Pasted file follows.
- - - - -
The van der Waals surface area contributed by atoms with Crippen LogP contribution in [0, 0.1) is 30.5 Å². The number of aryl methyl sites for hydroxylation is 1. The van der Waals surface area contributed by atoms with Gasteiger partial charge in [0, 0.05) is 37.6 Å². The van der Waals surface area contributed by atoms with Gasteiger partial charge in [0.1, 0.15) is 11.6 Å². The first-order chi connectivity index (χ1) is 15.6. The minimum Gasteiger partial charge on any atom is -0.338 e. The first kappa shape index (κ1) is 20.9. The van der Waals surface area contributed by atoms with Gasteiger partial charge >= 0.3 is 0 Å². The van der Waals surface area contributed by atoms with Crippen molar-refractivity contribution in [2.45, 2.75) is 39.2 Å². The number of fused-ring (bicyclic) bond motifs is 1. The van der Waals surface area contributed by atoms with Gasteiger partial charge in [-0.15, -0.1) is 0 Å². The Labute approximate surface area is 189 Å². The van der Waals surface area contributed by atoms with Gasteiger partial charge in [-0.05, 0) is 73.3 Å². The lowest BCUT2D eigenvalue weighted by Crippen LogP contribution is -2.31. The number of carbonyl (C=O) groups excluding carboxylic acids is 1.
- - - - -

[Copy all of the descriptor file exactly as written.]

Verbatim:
The van der Waals surface area contributed by atoms with Crippen LogP contribution in [0, 0.1) is 30.5 Å². The number of aryl methyl sites for hydroxylation is 1. The van der Waals surface area contributed by atoms with Gasteiger partial charge in [0, 0.05) is 37.6 Å². The van der Waals surface area contributed by atoms with Gasteiger partial charge in [0.1, 0.15) is 11.6 Å². The first-order chi connectivity index (χ1) is 15.6. The minimum Gasteiger partial charge on any atom is -0.338 e. The first kappa shape index (κ1) is 20.9. The van der Waals surface area contributed by atoms with Gasteiger partial charge >= 0.3 is 0 Å². The van der Waals surface area contributed by atoms with Crippen molar-refractivity contribution in [2.45, 2.75) is 39.2 Å². The number of fused-ring (bicyclic) bond motifs is 1. The van der Waals surface area contributed by atoms with Gasteiger partial charge in [-0.15, -0.1) is 0 Å². The Labute approximate surface area is 189 Å². The van der Waals surface area contributed by atoms with Gasteiger partial charge in [-0.05, 0) is 73.3 Å². The lowest BCUT2D eigenvalue weighted by Crippen LogP contribution is -2.31. The number of carbonyl (C=O) groups excluding carboxylic acids is 1.